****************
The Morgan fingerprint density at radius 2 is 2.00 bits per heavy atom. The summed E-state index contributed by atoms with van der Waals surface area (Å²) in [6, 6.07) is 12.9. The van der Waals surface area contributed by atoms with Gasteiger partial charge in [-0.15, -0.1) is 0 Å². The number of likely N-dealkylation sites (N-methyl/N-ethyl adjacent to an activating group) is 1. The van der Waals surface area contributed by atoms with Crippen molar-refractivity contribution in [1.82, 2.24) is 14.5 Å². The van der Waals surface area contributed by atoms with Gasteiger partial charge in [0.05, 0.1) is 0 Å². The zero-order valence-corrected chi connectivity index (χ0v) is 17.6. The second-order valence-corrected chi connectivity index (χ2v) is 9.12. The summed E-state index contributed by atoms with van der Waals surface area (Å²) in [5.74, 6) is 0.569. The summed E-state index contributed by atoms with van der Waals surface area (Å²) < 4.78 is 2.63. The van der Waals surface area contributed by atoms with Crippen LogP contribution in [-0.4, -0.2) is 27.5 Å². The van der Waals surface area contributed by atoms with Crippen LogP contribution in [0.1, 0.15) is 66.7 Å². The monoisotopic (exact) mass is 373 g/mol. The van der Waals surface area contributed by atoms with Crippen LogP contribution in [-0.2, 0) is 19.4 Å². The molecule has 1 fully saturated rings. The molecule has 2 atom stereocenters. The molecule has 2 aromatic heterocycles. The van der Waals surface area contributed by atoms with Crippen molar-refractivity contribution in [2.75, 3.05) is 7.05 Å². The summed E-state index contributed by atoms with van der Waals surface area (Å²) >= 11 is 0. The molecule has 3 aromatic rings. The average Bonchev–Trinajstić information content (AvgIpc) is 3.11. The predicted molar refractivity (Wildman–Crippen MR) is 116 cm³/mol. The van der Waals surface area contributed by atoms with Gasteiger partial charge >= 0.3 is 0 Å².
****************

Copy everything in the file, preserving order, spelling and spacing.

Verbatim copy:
The Morgan fingerprint density at radius 2 is 2.00 bits per heavy atom. The summed E-state index contributed by atoms with van der Waals surface area (Å²) in [6, 6.07) is 12.9. The van der Waals surface area contributed by atoms with Gasteiger partial charge in [-0.15, -0.1) is 0 Å². The number of likely N-dealkylation sites (N-methyl/N-ethyl adjacent to an activating group) is 1. The van der Waals surface area contributed by atoms with Crippen molar-refractivity contribution in [1.82, 2.24) is 14.5 Å². The van der Waals surface area contributed by atoms with Gasteiger partial charge in [0.05, 0.1) is 0 Å². The zero-order valence-corrected chi connectivity index (χ0v) is 17.6. The second-order valence-corrected chi connectivity index (χ2v) is 9.12. The summed E-state index contributed by atoms with van der Waals surface area (Å²) in [5.74, 6) is 0.569. The summed E-state index contributed by atoms with van der Waals surface area (Å²) < 4.78 is 2.63. The van der Waals surface area contributed by atoms with Crippen LogP contribution in [-0.4, -0.2) is 27.5 Å². The van der Waals surface area contributed by atoms with Crippen LogP contribution in [0.1, 0.15) is 66.7 Å². The monoisotopic (exact) mass is 373 g/mol. The van der Waals surface area contributed by atoms with Crippen LogP contribution in [-0.2, 0) is 19.4 Å². The molecule has 1 fully saturated rings. The molecule has 2 atom stereocenters. The molecule has 2 aromatic heterocycles. The van der Waals surface area contributed by atoms with Crippen molar-refractivity contribution in [2.75, 3.05) is 7.05 Å². The summed E-state index contributed by atoms with van der Waals surface area (Å²) >= 11 is 0. The molecule has 3 aromatic rings. The average Bonchev–Trinajstić information content (AvgIpc) is 3.11. The predicted molar refractivity (Wildman–Crippen MR) is 116 cm³/mol. The van der Waals surface area contributed by atoms with Gasteiger partial charge >= 0.3 is 0 Å².